Rio Tinto (ASX, LON, NYSE: RIO) is challenging the findings of an independent review into $1.4 billion in cost overruns and delays at the Oyu Tolgoi mine in Mongolia, restating the project's troubles were caused by unpredictable geology issues.
The Independent Consulting Group’s (IGG) report concluded last month that poor management was the main reason the mine’s underground expansion has run into problems affecting its cost and timeline.
While Rio has said it understands stakeholders’ frustration it believes the review did not sufficiently recognize the full impact of weaker than expected rock conditions, which forced the mining giant to redesign the project.
Costs to expand the Oyu Tolgoi mine, Rio’s biggest copper growth project, have ballooned up to $6.75 billion from Rio’s original budget of $5.3 billion in 2016, and this led to friction over funding with Turquoise Hill (TSX, NYSE: TRQ). The firms finally reached an agreement in April.
Canada's Turquoise Hill, in which Rio has a 50.8% stake, owns 66% of Oyu Tolgoi. The rest is held by the Mongolian government.
“We are concerned that the report takes a narrow view of what constitutes geotechnical impacts on the project,” Rio’s head of projects Mark Davies said in a letter to Mongolia’s justice minister Khishgee Nyambaatar, quoted by Financial Times.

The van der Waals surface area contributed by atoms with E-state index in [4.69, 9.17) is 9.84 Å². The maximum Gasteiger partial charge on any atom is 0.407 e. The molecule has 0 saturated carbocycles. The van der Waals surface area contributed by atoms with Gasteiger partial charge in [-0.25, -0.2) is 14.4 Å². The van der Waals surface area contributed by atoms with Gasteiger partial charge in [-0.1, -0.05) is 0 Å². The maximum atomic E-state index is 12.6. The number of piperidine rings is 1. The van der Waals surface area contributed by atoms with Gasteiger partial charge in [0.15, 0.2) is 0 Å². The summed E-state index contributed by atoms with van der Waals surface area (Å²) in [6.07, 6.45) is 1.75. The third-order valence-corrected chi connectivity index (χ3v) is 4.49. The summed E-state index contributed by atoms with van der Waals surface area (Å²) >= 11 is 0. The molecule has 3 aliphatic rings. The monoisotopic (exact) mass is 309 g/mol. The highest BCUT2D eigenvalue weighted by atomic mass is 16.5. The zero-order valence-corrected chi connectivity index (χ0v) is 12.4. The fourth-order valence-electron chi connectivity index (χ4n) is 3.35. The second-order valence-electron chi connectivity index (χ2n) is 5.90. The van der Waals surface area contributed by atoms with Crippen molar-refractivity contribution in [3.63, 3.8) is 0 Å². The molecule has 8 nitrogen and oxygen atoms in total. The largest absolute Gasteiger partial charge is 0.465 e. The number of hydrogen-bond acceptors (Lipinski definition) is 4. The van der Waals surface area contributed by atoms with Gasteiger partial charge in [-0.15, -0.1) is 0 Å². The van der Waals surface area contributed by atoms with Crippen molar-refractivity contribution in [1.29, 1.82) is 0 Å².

The message, sent last week, said other issues, such as fitting out a key access shaft, had also affected the project. It added those matters were “transparently reported” to its partners.
Davies said the fact that 96% of the workforce was Mongolian, which is “far higher” than initially planned also weighed on the project, according to FT.com.
“The investment in the national workforce did have an impact on project costs and schedule; more than the ICG recognizes,” the letter said.
Rio Tinto has repeatedly said the underground expansion of Oyu Tolgoi is its most important growth project. First production, initially scheduled for late 2020, is now expected in October 2022.
Once completed, the mine’s underground section will lift production from 125,000–150,000 tonnes in 2019 to 560,000 tonnes at peak output, which is now expected by 2025 at the earliest. This would make it the biggest new copper mine to come on stream in several years.
Financial regulators in the UK and US are also examining Rio’s disclosures about the delays.
This article first appeared on Mining.com.